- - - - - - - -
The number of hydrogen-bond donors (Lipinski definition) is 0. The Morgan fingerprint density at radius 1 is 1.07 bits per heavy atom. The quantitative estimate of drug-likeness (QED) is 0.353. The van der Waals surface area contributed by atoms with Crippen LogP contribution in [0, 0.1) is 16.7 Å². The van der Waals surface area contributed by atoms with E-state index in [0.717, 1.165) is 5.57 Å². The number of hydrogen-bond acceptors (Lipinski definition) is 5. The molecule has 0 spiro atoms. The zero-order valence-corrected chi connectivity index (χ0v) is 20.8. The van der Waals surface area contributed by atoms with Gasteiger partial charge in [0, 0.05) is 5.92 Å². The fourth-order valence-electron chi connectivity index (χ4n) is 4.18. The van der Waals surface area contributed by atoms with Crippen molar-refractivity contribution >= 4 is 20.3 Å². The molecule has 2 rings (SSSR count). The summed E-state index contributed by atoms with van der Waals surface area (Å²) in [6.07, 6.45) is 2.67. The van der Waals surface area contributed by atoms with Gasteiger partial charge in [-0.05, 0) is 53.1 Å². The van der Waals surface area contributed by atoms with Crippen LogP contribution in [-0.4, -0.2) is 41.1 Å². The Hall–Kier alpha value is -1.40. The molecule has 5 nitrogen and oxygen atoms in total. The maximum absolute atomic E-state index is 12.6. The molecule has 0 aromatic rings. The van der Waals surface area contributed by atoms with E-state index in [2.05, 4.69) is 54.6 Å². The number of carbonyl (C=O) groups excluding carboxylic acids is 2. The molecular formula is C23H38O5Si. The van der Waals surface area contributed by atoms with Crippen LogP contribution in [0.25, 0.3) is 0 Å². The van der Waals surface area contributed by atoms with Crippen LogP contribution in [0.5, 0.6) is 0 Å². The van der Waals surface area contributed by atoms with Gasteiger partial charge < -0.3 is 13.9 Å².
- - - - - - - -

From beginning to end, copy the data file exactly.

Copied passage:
The number of hydrogen-bond donors (Lipinski definition) is 0. The Morgan fingerprint density at radius 1 is 1.07 bits per heavy atom. The quantitative estimate of drug-likeness (QED) is 0.353. The van der Waals surface area contributed by atoms with Crippen LogP contribution in [0, 0.1) is 16.7 Å². The van der Waals surface area contributed by atoms with E-state index in [0.717, 1.165) is 5.57 Å². The number of hydrogen-bond acceptors (Lipinski definition) is 5. The molecule has 0 spiro atoms. The zero-order valence-corrected chi connectivity index (χ0v) is 20.8. The van der Waals surface area contributed by atoms with Gasteiger partial charge in [0, 0.05) is 5.92 Å². The fourth-order valence-electron chi connectivity index (χ4n) is 4.18. The van der Waals surface area contributed by atoms with Crippen molar-refractivity contribution >= 4 is 20.3 Å². The molecule has 2 rings (SSSR count). The summed E-state index contributed by atoms with van der Waals surface area (Å²) in [6.07, 6.45) is 2.67. The van der Waals surface area contributed by atoms with Gasteiger partial charge in [-0.05, 0) is 53.1 Å². The van der Waals surface area contributed by atoms with Crippen LogP contribution in [-0.4, -0.2) is 41.1 Å². The Hall–Kier alpha value is -1.40. The molecule has 5 nitrogen and oxygen atoms in total. The maximum absolute atomic E-state index is 12.6. The molecule has 0 aromatic rings. The van der Waals surface area contributed by atoms with E-state index in [2.05, 4.69) is 54.6 Å². The number of carbonyl (C=O) groups excluding carboxylic acids is 2. The molecular formula is C23H38O5Si. The van der Waals surface area contributed by atoms with Crippen LogP contribution in [0.25, 0.3) is 0 Å². The van der Waals surface area contributed by atoms with Crippen LogP contribution in [0.5, 0.6) is 0 Å². The van der Waals surface area contributed by atoms with Gasteiger partial charge < -0.3 is 13.9 Å².